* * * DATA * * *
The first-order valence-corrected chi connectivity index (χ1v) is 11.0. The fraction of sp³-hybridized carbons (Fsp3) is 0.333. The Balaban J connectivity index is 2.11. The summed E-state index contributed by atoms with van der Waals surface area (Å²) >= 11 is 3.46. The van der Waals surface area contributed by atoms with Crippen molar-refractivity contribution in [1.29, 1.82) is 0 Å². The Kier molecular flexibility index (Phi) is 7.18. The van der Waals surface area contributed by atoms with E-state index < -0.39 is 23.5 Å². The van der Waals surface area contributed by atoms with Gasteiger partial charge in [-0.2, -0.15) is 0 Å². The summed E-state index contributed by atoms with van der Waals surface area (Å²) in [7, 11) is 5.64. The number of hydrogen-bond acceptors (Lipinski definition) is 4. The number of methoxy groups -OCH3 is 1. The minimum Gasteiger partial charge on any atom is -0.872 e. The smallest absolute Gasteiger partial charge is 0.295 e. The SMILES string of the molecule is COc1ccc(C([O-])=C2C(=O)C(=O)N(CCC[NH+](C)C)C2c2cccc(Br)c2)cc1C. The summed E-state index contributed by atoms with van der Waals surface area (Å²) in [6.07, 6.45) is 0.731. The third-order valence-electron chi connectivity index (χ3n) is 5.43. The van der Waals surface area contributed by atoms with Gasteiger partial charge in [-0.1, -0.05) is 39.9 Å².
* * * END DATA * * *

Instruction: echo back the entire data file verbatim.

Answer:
The first-order valence-corrected chi connectivity index (χ1v) is 11.0. The fraction of sp³-hybridized carbons (Fsp3) is 0.333. The Balaban J connectivity index is 2.11. The summed E-state index contributed by atoms with van der Waals surface area (Å²) >= 11 is 3.46. The van der Waals surface area contributed by atoms with Crippen molar-refractivity contribution in [1.29, 1.82) is 0 Å². The Kier molecular flexibility index (Phi) is 7.18. The van der Waals surface area contributed by atoms with E-state index < -0.39 is 23.5 Å². The van der Waals surface area contributed by atoms with Gasteiger partial charge in [-0.2, -0.15) is 0 Å². The summed E-state index contributed by atoms with van der Waals surface area (Å²) in [7, 11) is 5.64. The number of hydrogen-bond acceptors (Lipinski definition) is 4. The number of methoxy groups -OCH3 is 1. The minimum Gasteiger partial charge on any atom is -0.872 e. The smallest absolute Gasteiger partial charge is 0.295 e. The SMILES string of the molecule is COc1ccc(C([O-])=C2C(=O)C(=O)N(CCC[NH+](C)C)C2c2cccc(Br)c2)cc1C. The summed E-state index contributed by atoms with van der Waals surface area (Å²) in [6.07, 6.45) is 0.731. The third-order valence-electron chi connectivity index (χ3n) is 5.43. The van der Waals surface area contributed by atoms with Gasteiger partial charge in [-0.1, -0.05) is 39.9 Å².